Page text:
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For 2021 - online Python 3 training - see ((here)).

Our plans were to retire in summer 2020 and see the world, but Coronavirus has lead us into a lot of lockdown programming in Python 3 and PHP 7.
We can now offer tailored online training - small groups, real tutors - works really well for groups of 4 to 14 delegates. Anywhere in the world; course language English.

Please ask about private 'maintenance' training for Python 2, Tcl, Perl, PHP, Lua, etc.
Traversing a directory in Perl

As part of the revision of our Perl Programming course, we're adding an example on directory handling in with our basic file handling module. That's because, over recent years, Perl's use in parsing directories and searching around for data - systems admin tasks - has increased disproportionately to its heavy data handling use and web use.

So there's a new example - source code [here] - which parses a directory and produces a summary of the data for each item it contains, and a brief overall report.

In Perl, you open a directory with an opendir function call:
  opendir DH,".";
and you then read from the directory with a readdir:
  $item = readdir DH;
with each read returning the name of the next item. Once you've read the whole directory, you'll get a false value returned, so that you can easily write a loop to check a directory:
  while ($item = readdir DH) { [etc]

Characteristics of individual items in the file system can be checked with operators such as -d ("is it a directory") and -f ("is it a plain file"):
  if (-d $item) {
and other operators in the same family can be called to get more data, such as -s to return the size of a file, and -M to return its age in days:
  $result .= "Size is ",-s $item," bytes\n";




When you're traversing a directory, or reading a file of data, you'll often want to generate multiple reports on your output. Rather than traversing your data multiple times, for efficiency's sake you'll want to traverse it just once, and store each of your reports, as you generate it, in another variable. You can then print out each of these reports once you have completed your data traversal.

The example above uses this technique to store up a report until the work is completed. At that start, a scalar variable is initialised to being empty:
  $result = "";
then throughout the traversal, information is added onto the end of that variable using the .= operator, for example:
  $result .= "Is a plain file\n";
  $result .= "Size is ",-s $item," bytes\n";
  $result .= sprintf "Modified %.2f%% of a day ago\n\n", 100 * (-M $item);
and finally the variable is printed out:
  print $result;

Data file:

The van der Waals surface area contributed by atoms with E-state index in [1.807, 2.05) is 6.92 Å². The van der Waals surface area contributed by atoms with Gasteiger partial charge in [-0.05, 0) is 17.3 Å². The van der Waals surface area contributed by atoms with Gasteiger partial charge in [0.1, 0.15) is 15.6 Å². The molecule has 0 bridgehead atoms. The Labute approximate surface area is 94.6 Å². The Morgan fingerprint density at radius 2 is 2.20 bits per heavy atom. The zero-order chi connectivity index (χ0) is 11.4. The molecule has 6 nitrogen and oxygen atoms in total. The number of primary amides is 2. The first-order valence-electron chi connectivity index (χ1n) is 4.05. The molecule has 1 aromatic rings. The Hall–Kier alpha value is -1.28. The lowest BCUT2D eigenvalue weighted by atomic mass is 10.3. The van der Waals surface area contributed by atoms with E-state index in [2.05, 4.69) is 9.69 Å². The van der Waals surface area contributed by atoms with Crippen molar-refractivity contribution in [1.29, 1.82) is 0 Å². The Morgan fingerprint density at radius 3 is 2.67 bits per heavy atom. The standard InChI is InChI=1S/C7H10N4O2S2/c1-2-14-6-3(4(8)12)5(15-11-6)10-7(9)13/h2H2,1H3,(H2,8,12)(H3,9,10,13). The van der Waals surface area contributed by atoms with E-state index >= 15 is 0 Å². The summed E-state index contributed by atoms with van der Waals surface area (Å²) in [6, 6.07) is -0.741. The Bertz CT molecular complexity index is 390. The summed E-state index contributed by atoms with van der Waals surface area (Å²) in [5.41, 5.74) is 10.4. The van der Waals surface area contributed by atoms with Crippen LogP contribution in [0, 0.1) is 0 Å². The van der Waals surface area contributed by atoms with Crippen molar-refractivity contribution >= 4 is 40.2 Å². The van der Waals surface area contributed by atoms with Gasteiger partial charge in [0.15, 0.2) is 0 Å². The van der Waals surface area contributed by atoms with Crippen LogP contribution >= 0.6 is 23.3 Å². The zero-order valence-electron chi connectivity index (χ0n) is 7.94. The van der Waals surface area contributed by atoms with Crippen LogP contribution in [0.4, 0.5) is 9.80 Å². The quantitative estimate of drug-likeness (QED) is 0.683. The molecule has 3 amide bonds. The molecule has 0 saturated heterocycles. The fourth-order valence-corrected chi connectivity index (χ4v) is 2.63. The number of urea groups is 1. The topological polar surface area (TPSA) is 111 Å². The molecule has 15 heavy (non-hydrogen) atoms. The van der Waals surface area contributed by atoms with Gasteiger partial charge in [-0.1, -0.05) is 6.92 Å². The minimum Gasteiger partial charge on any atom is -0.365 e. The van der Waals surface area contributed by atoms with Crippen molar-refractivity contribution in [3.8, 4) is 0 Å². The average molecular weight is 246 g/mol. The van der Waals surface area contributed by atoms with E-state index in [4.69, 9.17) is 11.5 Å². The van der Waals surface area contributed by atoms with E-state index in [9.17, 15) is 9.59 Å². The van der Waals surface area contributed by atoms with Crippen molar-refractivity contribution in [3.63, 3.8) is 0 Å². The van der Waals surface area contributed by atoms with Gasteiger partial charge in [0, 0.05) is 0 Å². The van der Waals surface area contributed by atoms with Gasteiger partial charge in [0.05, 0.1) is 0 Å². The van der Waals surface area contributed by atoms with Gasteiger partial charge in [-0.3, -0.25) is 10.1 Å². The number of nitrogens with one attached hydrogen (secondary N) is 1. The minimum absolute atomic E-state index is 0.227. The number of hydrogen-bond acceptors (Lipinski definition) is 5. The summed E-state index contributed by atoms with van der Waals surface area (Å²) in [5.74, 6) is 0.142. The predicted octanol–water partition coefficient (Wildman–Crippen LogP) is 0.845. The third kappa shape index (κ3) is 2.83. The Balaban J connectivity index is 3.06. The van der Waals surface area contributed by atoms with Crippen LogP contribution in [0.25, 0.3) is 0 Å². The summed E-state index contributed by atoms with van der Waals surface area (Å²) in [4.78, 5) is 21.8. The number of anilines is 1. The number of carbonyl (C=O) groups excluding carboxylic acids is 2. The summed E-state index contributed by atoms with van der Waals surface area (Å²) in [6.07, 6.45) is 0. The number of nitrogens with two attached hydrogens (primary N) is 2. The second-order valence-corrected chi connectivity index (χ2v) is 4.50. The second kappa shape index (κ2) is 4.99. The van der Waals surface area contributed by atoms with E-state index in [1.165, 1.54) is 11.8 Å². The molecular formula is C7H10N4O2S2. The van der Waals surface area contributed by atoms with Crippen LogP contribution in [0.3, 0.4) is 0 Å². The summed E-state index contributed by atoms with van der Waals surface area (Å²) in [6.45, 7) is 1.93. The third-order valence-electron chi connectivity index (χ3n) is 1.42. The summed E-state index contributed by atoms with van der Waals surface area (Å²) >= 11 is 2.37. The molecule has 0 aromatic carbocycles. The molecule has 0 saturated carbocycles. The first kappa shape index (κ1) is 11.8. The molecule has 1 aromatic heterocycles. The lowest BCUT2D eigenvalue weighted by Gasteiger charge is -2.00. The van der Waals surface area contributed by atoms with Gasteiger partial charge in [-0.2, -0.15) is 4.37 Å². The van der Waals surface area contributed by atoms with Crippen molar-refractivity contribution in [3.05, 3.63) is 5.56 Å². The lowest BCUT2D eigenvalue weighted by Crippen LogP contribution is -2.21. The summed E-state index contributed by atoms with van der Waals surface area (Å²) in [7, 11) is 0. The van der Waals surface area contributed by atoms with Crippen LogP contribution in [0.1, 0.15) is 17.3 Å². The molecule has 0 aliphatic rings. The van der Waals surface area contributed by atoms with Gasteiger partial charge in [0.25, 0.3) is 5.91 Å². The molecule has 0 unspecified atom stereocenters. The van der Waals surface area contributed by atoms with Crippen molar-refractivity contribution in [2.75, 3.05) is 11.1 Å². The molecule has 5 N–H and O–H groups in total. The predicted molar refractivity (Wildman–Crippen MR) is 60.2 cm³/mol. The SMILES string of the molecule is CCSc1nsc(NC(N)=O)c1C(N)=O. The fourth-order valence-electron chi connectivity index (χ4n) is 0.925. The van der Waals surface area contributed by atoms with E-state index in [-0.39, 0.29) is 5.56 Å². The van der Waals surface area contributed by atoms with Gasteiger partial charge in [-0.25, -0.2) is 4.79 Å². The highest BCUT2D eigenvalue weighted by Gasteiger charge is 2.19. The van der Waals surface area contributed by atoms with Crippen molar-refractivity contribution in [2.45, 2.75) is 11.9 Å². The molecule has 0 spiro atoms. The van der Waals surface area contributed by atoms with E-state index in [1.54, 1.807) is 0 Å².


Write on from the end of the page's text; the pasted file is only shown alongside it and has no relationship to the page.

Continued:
Saving the data in a variable in this way has other advantages - it allows the report to be written to two diffrerent destinations very easily, and it allows the program to have a "rethink" - i.e. to generate a string that will probably be output, but then supress or modify that output later on if some condition towards the end of the data dictates that should be the case.

There's one downside of this approach when used with a long process - the user won't see any results until the data has been completely traversed. There are techniques for dealing with this sort of issue - the whole topic of handling huge data is covered on our more advanced Perl for Larger Proects course.
(written 2012-08-08, updated 2012-08-18)

 
Associated topics are indexed as below, or enter http://melksh.am/nnnn for individual articles
P207 - Perl - File Handling
  [12] How many people in a room? - (2004-08-12)
  [114] Relative or absolute milkman - (2004-11-10)
  [255] STDIN, STDOUT, STDERR and DATA - Perl file handles - (2005-03-23)
  [616] printf - a flawed but useful function - (2006-02-22)
  [618] Perl - its up to YOU to check your file opened - (2006-02-23)
  [702] Iterators - expressions tha change each time you call them - (2006-04-27)
  [867] Being sure to be positive in Perl - (2006-09-15)
  [1312] Some one line Perl tips and techniques - (2007-08-21)
  [1416] Good, steady, simple example - Perl file handling - (2007-10-30)
  [1442] Reading a file multiple times - file pointers - (2007-11-23)
  [1467] stdout v stderr (Tcl, Perl, Shell) - (2007-12-10)
  [1709] There is more that one way - Perl - (2008-07-14)
  [1841] Formatting with a leading + / Lua and Perl - (2008-10-15)
  [1860] Seven new intermediate Perl examples - (2008-10-30)
  [1861] Reactive (dynamic) formatting in Perl - (2008-10-31)
  [2233] Transforming data in Perl using lists of lists and hashes of hashes - (2009-06-12)
  [2405] But I am reading from a file - no need to prompt (Perl) - (2009-09-14)
  [2818] File open and read in Perl - modernisation - (2010-06-19)
  [2821] Chancellor George Osborne inspires Perl Program - (2010-06-22)
  [2833] Fresh Perl Teaching Examples - part 2 of 3 - (2010-06-27)
  [3326] Finding your big files in Perl - design considerations beyond the course environment - (2011-06-14)
  [3548] Dark mornings, dog update, and Python and Lua courses before Christmas - (2011-12-10)
  [3839] Spraying data from one incoming to series of outgoing files in Perl - (2012-08-15)


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This is a page archived from The Horse's Mouth at http://www.wellho.net/horse/ - the diary and writings of Graham Ellis. Every attempt was made to provide current information at the time the page was written, but things do move forward in our business - new software releases, price changes, new techniques. Please check back via our main site for current courses, prices, versions, etc - any mention of a price in "The Horse's Mouth" cannot be taken as an offer to supply at that price.

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